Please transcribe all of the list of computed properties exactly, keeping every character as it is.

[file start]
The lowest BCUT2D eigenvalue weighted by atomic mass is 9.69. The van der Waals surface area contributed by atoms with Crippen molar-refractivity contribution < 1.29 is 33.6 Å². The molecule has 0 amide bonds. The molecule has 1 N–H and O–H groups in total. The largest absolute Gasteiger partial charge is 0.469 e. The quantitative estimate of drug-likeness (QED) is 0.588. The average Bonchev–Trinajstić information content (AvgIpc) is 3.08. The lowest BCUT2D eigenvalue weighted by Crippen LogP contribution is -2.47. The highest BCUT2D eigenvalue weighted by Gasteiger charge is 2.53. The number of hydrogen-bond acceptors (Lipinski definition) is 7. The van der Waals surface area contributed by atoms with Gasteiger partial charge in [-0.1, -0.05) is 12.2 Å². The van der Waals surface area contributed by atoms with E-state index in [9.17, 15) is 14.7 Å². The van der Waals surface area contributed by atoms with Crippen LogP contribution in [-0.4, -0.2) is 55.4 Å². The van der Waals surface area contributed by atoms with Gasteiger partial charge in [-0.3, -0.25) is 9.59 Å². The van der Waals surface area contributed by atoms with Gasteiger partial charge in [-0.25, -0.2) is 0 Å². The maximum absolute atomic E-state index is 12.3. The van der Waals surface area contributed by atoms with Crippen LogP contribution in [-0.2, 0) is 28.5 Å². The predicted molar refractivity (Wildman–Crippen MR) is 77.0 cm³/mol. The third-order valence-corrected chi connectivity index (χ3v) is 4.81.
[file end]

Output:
The lowest BCUT2D eigenvalue weighted by atomic mass is 9.69. The van der Waals surface area contributed by atoms with Crippen molar-refractivity contribution < 1.29 is 33.6 Å². The molecule has 0 amide bonds. The molecule has 1 N–H and O–H groups in total. The largest absolute Gasteiger partial charge is 0.469 e. The quantitative estimate of drug-likeness (QED) is 0.588. The average Bonchev–Trinajstić information content (AvgIpc) is 3.08. The lowest BCUT2D eigenvalue weighted by Crippen LogP contribution is -2.47. The highest BCUT2D eigenvalue weighted by Gasteiger charge is 2.53. The number of hydrogen-bond acceptors (Lipinski definition) is 7. The van der Waals surface area contributed by atoms with Gasteiger partial charge in [-0.1, -0.05) is 12.2 Å². The van der Waals surface area contributed by atoms with E-state index in [9.17, 15) is 14.7 Å². The van der Waals surface area contributed by atoms with Crippen LogP contribution in [-0.4, -0.2) is 55.4 Å². The van der Waals surface area contributed by atoms with Gasteiger partial charge in [-0.3, -0.25) is 9.59 Å². The van der Waals surface area contributed by atoms with Gasteiger partial charge in [-0.25, -0.2) is 0 Å². The maximum absolute atomic E-state index is 12.3. The van der Waals surface area contributed by atoms with Crippen LogP contribution in [-0.2, 0) is 28.5 Å². The predicted molar refractivity (Wildman–Crippen MR) is 77.0 cm³/mol. The third-order valence-corrected chi connectivity index (χ3v) is 4.81.